“The song is a tribute to Emmylou Harris, and Gram Parsons, and Johnny Cash and June Carter – these people that sang harmonies so beautifully together. Obviously June and Johnny they were married, and Emmylou and Gram, they never were an official couple but there are rumours that they were in love, and I feel like listening to their music, it's hard to imagine that they weren't in love when you listen to them singing together. The song is about the special bond that you get when you sing with someone, the connection you get – it's something so very intimate. Emmylou and Gram, they couldn't be together, but they still could sing together and it's sort of saying that if we can't be together at least sing with me. The video we shot in Joshua Tree because Gram Parsons, it was his favourite place on earth and he sadly died there in '73 so it just felt really special going back there and creating this video there. It's such a magical place – we've always wanted to make something in the desert and it was just so perfect to make the video there for that song,” she enthuses.

Emmylou is a way of referencing the close sibling relationship too, though another family member also plays a significant role within the First Aid Kit team.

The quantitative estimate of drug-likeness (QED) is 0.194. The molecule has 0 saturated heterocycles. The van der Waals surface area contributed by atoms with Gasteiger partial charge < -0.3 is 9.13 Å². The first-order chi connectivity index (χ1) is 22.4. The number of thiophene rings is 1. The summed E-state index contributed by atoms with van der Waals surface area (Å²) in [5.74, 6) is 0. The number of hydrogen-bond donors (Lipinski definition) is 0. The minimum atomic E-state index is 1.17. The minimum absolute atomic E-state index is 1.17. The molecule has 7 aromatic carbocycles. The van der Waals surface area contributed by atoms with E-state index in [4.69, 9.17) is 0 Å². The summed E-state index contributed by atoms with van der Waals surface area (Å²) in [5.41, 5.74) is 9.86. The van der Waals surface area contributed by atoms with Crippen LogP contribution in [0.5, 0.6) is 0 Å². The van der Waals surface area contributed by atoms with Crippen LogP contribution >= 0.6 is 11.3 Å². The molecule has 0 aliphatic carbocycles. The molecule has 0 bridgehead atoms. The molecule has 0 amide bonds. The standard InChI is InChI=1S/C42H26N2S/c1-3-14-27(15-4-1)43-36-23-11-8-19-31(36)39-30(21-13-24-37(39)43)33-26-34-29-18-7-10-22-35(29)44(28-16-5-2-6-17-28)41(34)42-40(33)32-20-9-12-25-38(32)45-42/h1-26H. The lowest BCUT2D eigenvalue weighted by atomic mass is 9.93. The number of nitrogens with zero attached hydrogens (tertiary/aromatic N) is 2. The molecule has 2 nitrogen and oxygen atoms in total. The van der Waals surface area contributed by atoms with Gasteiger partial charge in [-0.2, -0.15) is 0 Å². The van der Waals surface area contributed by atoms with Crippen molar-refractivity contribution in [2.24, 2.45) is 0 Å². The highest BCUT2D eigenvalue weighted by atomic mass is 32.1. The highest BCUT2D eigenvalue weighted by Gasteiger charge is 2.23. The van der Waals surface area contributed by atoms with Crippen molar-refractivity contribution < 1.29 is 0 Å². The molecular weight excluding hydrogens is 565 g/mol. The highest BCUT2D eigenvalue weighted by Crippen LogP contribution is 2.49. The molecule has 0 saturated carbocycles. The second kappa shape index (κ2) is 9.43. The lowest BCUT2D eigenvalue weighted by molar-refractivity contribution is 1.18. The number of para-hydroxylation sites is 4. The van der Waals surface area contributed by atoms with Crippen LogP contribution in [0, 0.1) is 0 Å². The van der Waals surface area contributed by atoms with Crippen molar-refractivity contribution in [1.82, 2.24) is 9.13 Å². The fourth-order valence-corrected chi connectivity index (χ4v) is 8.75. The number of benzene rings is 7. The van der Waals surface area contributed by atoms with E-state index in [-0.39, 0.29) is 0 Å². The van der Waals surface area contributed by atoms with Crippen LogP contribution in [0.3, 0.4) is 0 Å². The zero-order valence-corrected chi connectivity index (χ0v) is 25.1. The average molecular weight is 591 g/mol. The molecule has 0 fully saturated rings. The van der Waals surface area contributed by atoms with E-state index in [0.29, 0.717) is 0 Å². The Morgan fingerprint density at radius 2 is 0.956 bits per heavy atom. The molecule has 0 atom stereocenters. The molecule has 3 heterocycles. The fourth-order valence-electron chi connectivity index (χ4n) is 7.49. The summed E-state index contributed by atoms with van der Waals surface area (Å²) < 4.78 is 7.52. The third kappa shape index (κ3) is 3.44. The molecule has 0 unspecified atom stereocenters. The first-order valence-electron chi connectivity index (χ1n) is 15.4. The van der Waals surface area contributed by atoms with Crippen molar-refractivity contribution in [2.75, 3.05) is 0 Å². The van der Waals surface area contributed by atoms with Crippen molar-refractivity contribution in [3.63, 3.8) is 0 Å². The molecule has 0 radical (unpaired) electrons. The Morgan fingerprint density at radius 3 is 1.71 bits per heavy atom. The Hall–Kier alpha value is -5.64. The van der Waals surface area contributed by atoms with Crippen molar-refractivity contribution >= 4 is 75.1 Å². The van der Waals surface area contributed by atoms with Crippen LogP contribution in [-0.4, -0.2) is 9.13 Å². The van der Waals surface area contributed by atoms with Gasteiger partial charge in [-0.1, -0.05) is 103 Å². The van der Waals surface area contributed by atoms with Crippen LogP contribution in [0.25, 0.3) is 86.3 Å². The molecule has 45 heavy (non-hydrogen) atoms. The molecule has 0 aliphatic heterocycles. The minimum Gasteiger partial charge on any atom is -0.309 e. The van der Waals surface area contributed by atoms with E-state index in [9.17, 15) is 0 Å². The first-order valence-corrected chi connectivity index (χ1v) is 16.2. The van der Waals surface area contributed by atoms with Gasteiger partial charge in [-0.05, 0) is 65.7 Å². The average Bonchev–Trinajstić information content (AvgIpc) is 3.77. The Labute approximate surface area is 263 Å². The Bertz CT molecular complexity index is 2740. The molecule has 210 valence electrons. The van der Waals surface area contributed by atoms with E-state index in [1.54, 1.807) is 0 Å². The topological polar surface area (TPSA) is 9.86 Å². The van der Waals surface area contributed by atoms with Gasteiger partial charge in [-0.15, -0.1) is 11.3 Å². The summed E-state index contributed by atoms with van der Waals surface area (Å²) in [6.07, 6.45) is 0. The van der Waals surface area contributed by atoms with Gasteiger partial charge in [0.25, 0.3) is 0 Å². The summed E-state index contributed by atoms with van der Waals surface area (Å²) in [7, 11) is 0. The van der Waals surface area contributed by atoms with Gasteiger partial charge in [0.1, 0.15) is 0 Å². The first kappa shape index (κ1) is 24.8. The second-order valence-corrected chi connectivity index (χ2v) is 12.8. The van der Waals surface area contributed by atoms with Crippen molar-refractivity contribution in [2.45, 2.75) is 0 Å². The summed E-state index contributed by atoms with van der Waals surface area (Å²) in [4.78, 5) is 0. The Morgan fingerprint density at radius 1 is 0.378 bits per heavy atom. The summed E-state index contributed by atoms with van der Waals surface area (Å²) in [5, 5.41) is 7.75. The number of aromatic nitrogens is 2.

“When I started writing songs and I wanted to record demos, our dad because he had been playing [in '80s new wave outfit Lolita Pop], he had recording equipment at home so I could record my first demos, and then we just played around and Dad was like, 'Oh can I play some bass on this song or play some keyboard or something?', and I was like, 'Yeah, of course!' And then Johanna's like, 'Oh maybe I should add a harmony to this', and that was sort of how Johanna and I started singing harmonies. Our dad has always sort of been there and helped us with the songs, not in the song writing but like arrangement wise, and so for the first two records he produced the records with us and now that we went to Omaha, he was there and played the bass, was there in the studio and just helped us out. He's very important to us, and he's with us on tour – he does the sound on our shows,” she adds.

Taking the next step on the production of The Lion's Roar, the family travelled to Nebraska to work with revered producer and member of Bright Eyes and Monsters Of Folk Mike Mogis. Considering the influence of Bright Eyes on Söderberg, surely every day of recording was a pinch me experience?

“Honestly? No – because we had to sort of see him as different, you know we couldn't come into the studio everyday and be like: 'Oh my god, there's Mike Mogis again!'” she says through giggles. “We just had to look at him like he was anyone, or just like our friend Mike, and not like Mike 'The Big Producer' Mogis. And I feel like it was very easy with both Mike and [Bright Eyes front man] Conor [Oberst] because they are such humble people, and they were so welcoming – it wasn't hard…

“We knew that it was gonna be a good record – we felt really happy with it when we had written the songs, but then coming into the studio, Mike really helped us make it even better than we thought it would be, honestly. I mean he just made it more dynamic, and gave it more depth I think. We're really, really happy with it.”